A couple got married and was hoping to have children. The first few years were troubling but they had hope things would work out. In their eighth year of marriage they decided to treat their childlessness with intensive treatments. After 2 years of intensive treatments their doctors told them there was no point in continuing and they would never have children. 10 years of hopes were dashed in a moment.
The wife though broken was not willing to accept her fate to remain childless. She made an appointment with Rabbi Shlomo Zalman Auerbach one of Jerusalem’s greatest Torah sages to seek his counsel and blessings. She brought her medical papers with her showed them to the great rabbi and poured her heart out before him. She was hoping to get some advice and a blessing to have children but was totally shocked by his words. Rabbi Auerbach laid the medical papers on the table and said: “G-d doesn’t owe you children!”
This woman paled and tears poured out of her eyes. She took the papers from the table and was about to leave when Rabbi Auerbach said: “My daughter, G-d doesn’t need to give you children! But, if you do more than you need to do from heaven they will do more than they have to…”
This woman cried as she walked down the steps and back home contemplating the rabbi’s words. The very next morning she decided to volunteer in the Hadassah hospital maternity ward. But she soon understood they didn’t really need her there they were doing fine without her so she volunteered in the children’s ward where she was really needed.
She made sure she came on time to gladden the hearts of children with life threatening illnesses. She would bring candies and gifts she bought with her own money and would sing to them and bring light to their lives. Many actually felt a lot better because of her and recovered because of the endless love and happiness she showered on them.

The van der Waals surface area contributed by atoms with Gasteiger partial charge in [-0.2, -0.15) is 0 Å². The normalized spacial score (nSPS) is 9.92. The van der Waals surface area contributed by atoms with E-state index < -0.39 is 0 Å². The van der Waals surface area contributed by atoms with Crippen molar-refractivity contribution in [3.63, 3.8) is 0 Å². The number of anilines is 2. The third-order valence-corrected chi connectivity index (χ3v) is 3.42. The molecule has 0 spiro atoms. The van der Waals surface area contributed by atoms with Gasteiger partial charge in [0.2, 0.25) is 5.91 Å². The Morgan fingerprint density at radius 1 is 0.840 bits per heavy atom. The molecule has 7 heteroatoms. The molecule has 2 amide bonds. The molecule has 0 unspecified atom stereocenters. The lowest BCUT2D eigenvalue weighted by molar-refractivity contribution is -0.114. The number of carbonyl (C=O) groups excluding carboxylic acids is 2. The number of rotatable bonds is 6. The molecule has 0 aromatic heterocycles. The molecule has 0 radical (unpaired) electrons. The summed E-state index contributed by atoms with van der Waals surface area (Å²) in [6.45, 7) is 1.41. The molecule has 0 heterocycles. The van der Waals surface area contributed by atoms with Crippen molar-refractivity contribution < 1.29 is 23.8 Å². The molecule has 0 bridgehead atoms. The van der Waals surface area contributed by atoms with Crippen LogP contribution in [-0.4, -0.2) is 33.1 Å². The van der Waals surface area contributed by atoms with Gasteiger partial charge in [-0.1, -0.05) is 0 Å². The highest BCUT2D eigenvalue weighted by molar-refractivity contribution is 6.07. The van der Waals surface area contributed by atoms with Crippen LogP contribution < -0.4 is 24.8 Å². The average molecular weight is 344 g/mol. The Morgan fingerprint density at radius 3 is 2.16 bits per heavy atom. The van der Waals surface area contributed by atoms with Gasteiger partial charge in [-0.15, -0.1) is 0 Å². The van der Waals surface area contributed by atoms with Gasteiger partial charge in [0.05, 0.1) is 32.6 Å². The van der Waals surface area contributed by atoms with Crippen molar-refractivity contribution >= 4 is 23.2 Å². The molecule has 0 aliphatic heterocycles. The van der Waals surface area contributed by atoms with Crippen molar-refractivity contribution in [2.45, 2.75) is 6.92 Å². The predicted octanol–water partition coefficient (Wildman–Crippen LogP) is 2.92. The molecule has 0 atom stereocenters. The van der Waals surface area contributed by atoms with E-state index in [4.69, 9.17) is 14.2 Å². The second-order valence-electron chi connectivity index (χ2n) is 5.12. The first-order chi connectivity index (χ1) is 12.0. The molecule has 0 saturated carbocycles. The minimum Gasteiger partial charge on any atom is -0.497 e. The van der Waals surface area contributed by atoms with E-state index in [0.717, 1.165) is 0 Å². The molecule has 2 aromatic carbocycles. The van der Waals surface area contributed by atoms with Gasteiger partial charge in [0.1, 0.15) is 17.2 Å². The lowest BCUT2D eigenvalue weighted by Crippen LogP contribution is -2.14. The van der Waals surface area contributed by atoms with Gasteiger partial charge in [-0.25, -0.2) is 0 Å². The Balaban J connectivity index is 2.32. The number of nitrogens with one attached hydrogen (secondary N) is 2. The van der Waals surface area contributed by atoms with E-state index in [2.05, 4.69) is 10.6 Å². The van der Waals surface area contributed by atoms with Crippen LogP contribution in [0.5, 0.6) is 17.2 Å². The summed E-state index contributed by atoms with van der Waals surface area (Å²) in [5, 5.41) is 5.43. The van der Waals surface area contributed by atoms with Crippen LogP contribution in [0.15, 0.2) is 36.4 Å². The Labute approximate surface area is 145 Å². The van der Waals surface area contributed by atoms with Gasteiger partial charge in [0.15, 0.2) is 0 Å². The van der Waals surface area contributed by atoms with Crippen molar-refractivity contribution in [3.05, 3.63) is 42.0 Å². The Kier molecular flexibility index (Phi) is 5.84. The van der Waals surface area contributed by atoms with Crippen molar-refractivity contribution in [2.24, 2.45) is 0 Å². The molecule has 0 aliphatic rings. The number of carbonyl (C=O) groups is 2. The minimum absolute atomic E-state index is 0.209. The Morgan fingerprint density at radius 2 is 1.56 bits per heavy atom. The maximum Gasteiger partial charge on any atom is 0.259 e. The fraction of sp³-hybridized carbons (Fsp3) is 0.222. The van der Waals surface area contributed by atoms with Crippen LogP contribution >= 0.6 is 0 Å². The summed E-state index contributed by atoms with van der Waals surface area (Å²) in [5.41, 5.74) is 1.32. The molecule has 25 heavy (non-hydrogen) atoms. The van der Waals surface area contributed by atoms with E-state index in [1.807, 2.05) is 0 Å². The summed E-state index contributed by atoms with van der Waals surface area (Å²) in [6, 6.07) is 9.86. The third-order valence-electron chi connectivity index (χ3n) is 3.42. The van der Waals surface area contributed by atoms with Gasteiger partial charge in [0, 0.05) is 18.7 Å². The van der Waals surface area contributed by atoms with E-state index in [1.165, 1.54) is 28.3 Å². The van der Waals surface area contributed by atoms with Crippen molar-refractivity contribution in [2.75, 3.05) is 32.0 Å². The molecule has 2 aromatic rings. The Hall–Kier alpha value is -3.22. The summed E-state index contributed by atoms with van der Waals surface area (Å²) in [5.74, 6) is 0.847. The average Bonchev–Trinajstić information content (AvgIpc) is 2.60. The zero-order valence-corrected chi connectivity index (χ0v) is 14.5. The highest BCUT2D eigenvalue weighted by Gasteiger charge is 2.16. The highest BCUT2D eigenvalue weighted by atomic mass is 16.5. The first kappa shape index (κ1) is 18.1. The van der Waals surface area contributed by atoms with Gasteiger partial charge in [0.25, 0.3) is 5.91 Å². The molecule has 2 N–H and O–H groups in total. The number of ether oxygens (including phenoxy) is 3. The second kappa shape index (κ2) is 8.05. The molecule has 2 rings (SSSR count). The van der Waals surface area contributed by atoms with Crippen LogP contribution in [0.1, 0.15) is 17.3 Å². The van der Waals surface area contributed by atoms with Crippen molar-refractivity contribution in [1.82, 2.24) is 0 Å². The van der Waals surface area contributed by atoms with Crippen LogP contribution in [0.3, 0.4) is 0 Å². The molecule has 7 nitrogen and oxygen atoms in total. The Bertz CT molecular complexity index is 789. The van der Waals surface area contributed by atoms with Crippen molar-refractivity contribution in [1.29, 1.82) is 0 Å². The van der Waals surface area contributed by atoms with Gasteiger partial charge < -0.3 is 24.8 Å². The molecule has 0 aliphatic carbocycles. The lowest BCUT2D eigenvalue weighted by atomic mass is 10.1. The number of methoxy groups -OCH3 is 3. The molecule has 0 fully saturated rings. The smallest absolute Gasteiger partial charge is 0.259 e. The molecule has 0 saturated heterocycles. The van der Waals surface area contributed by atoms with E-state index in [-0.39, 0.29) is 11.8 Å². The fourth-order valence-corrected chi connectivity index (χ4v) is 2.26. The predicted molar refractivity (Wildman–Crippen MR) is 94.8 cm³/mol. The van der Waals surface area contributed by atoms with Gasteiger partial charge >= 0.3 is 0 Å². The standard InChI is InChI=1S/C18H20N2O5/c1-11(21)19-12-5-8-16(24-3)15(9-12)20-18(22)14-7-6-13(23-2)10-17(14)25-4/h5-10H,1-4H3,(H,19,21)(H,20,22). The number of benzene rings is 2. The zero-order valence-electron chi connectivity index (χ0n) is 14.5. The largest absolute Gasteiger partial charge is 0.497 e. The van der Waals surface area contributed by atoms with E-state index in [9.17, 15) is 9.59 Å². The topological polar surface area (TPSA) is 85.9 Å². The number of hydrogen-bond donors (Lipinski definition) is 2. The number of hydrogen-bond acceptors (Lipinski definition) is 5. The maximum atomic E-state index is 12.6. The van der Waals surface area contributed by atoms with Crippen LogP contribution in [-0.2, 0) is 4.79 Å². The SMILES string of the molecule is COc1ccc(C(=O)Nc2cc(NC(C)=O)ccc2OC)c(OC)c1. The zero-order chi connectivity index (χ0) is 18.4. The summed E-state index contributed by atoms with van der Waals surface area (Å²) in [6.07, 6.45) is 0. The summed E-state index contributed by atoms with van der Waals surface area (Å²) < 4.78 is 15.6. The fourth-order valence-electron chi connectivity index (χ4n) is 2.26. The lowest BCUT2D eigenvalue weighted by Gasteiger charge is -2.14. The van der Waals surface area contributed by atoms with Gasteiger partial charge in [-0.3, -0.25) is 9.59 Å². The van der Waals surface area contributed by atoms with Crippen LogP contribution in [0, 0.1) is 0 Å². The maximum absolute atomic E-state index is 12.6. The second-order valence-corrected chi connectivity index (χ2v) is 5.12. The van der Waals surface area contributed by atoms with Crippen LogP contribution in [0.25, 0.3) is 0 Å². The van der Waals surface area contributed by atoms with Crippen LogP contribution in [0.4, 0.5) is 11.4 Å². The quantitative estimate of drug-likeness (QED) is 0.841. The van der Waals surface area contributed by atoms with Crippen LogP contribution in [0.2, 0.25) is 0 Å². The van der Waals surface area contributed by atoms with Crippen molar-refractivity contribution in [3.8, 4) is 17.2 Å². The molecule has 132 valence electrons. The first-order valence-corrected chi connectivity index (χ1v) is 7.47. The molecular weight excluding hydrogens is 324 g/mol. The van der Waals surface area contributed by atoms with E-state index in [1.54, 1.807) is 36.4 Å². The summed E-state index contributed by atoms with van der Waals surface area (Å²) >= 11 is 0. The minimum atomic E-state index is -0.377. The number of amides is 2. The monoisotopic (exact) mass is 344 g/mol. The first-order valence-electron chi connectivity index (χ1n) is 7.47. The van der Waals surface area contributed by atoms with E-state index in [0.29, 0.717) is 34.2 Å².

This woman did what she was told going above and beyond what she had to do and she was blessed with twins.
The words the rabbi told this woman were really powerful but they weren’t just for her. Those words are sound advice for anyone anywhere but they are even more befitting to this time in which we count the Omer winding up to Shavuot when we received the Torah. This is the time when we are so to speak, G-d’s bride about to enter the bridal canopy when G-d gives us the Torah. A bride always does her best effort to find favor in the groom’s eyes.
How can we beautify ourselves in G-d’s eyes? When we do not only what we have to do but we go beyond that and do things we don’t have to.
I may not be obligated to watch my neighbor’s children or to cook for an elderly neighbor or give someone a ride home or even volunteer in an organization to help cancer patients. I am not obligated to do these things, all these people will get by; but I will do them even though I don’t have to. The phrase “I don’t have to do this so I won’t” comes from the evil inclination trying to prevent us from doing things that aren’t always easy but can be done if I push myself and throw in some dedication to get it done.
In the Haphtarah, the prophet portion we read after the weekly Torah portion, the last verse we read this week is ‘And I will betroth you for me forever,’ this means that we will always be G-d’s bride and He will never despise us. ‘And I will betroth you with justice and law, kindness and compassion’, this means G-d says he will take us as His because of our charity, kindness and compassion.
If we do what we don’t have to, In heaven they will also do for us what they don’t have to.